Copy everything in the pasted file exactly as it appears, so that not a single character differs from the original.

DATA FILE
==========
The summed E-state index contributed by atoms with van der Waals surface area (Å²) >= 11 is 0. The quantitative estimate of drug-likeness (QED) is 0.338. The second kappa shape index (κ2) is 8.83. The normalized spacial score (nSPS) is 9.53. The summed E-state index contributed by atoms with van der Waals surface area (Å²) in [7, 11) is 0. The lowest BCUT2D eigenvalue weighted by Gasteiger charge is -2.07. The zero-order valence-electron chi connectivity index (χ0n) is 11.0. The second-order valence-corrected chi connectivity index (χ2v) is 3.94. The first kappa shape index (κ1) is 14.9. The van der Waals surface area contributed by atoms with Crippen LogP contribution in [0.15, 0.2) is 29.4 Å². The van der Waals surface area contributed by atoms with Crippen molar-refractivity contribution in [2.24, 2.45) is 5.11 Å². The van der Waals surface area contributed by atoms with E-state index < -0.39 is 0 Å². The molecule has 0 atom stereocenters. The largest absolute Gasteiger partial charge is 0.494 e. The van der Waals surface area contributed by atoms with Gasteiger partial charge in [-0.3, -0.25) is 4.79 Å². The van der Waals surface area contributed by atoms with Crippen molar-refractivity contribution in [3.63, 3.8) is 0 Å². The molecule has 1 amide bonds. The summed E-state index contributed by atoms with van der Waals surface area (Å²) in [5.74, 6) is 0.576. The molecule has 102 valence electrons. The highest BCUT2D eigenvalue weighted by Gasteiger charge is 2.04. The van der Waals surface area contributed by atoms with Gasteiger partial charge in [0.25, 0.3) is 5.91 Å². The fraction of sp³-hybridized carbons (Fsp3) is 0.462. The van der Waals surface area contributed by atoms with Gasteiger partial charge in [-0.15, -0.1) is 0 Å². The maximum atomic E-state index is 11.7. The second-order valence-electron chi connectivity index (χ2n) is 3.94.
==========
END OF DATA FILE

The summed E-state index contributed by atoms with van der Waals surface area (Å²) >= 11 is 0. The quantitative estimate of drug-likeness (QED) is 0.338. The second kappa shape index (κ2) is 8.83. The normalized spacial score (nSPS) is 9.53. The summed E-state index contributed by atoms with van der Waals surface area (Å²) in [7, 11) is 0. The lowest BCUT2D eigenvalue weighted by Gasteiger charge is -2.07. The zero-order valence-electron chi connectivity index (χ0n) is 11.0. The second-order valence-corrected chi connectivity index (χ2v) is 3.94. The first kappa shape index (κ1) is 14.9. The van der Waals surface area contributed by atoms with Crippen LogP contribution in [0.15, 0.2) is 29.4 Å². The van der Waals surface area contributed by atoms with Crippen molar-refractivity contribution in [2.24, 2.45) is 5.11 Å². The van der Waals surface area contributed by atoms with E-state index < -0.39 is 0 Å². The molecule has 0 atom stereocenters. The largest absolute Gasteiger partial charge is 0.494 e. The van der Waals surface area contributed by atoms with Gasteiger partial charge in [-0.3, -0.25) is 4.79 Å². The van der Waals surface area contributed by atoms with Crippen molar-refractivity contribution in [3.63, 3.8) is 0 Å². The molecule has 1 amide bonds. The summed E-state index contributed by atoms with van der Waals surface area (Å²) in [5.74, 6) is 0.576. The molecule has 102 valence electrons. The highest BCUT2D eigenvalue weighted by Gasteiger charge is 2.04. The van der Waals surface area contributed by atoms with Gasteiger partial charge in [0.25, 0.3) is 5.91 Å². The fraction of sp³-hybridized carbons (Fsp3) is 0.462. The van der Waals surface area contributed by atoms with Gasteiger partial charge in [-0.15, -0.1) is 0 Å². The maximum atomic E-state index is 11.7. The second-order valence-electron chi connectivity index (χ2n) is 3.94.